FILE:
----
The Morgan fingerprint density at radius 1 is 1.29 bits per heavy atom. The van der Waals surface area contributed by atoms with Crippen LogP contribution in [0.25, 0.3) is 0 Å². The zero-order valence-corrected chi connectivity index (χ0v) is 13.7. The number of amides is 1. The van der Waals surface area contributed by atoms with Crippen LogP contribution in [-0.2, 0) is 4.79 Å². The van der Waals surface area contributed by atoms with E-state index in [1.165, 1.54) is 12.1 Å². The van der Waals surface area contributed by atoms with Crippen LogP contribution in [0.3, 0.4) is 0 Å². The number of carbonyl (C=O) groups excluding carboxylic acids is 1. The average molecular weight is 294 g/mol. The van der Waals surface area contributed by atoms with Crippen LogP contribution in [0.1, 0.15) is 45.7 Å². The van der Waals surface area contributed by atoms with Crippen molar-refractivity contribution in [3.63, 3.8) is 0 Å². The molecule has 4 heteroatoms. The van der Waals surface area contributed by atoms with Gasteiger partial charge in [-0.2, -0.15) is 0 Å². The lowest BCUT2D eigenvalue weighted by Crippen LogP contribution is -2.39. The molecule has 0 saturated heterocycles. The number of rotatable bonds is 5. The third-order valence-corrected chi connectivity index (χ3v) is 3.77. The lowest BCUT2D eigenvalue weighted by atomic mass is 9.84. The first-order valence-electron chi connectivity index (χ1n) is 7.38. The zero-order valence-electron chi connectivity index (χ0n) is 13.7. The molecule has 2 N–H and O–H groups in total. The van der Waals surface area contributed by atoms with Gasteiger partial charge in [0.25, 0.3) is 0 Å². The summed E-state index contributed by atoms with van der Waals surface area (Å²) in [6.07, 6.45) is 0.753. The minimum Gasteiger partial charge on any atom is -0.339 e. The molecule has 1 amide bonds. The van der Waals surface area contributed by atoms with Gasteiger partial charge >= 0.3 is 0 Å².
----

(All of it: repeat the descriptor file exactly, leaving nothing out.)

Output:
The Morgan fingerprint density at radius 1 is 1.29 bits per heavy atom. The van der Waals surface area contributed by atoms with Crippen LogP contribution in [0.25, 0.3) is 0 Å². The zero-order valence-corrected chi connectivity index (χ0v) is 13.7. The number of amides is 1. The van der Waals surface area contributed by atoms with Crippen LogP contribution in [-0.2, 0) is 4.79 Å². The van der Waals surface area contributed by atoms with E-state index in [1.165, 1.54) is 12.1 Å². The van der Waals surface area contributed by atoms with Crippen LogP contribution in [0.3, 0.4) is 0 Å². The number of carbonyl (C=O) groups excluding carboxylic acids is 1. The average molecular weight is 294 g/mol. The van der Waals surface area contributed by atoms with Crippen LogP contribution in [0.1, 0.15) is 45.7 Å². The van der Waals surface area contributed by atoms with Crippen molar-refractivity contribution in [3.63, 3.8) is 0 Å². The molecule has 4 heteroatoms. The van der Waals surface area contributed by atoms with Gasteiger partial charge in [-0.2, -0.15) is 0 Å². The lowest BCUT2D eigenvalue weighted by Crippen LogP contribution is -2.39. The molecule has 0 saturated heterocycles. The number of rotatable bonds is 5. The third-order valence-corrected chi connectivity index (χ3v) is 3.77. The lowest BCUT2D eigenvalue weighted by atomic mass is 9.84. The first-order valence-electron chi connectivity index (χ1n) is 7.38. The zero-order valence-electron chi connectivity index (χ0n) is 13.7. The molecule has 2 N–H and O–H groups in total. The van der Waals surface area contributed by atoms with Gasteiger partial charge in [0.25, 0.3) is 0 Å². The summed E-state index contributed by atoms with van der Waals surface area (Å²) in [6.07, 6.45) is 0.753. The minimum Gasteiger partial charge on any atom is -0.339 e. The molecule has 1 amide bonds. The van der Waals surface area contributed by atoms with Gasteiger partial charge >= 0.3 is 0 Å².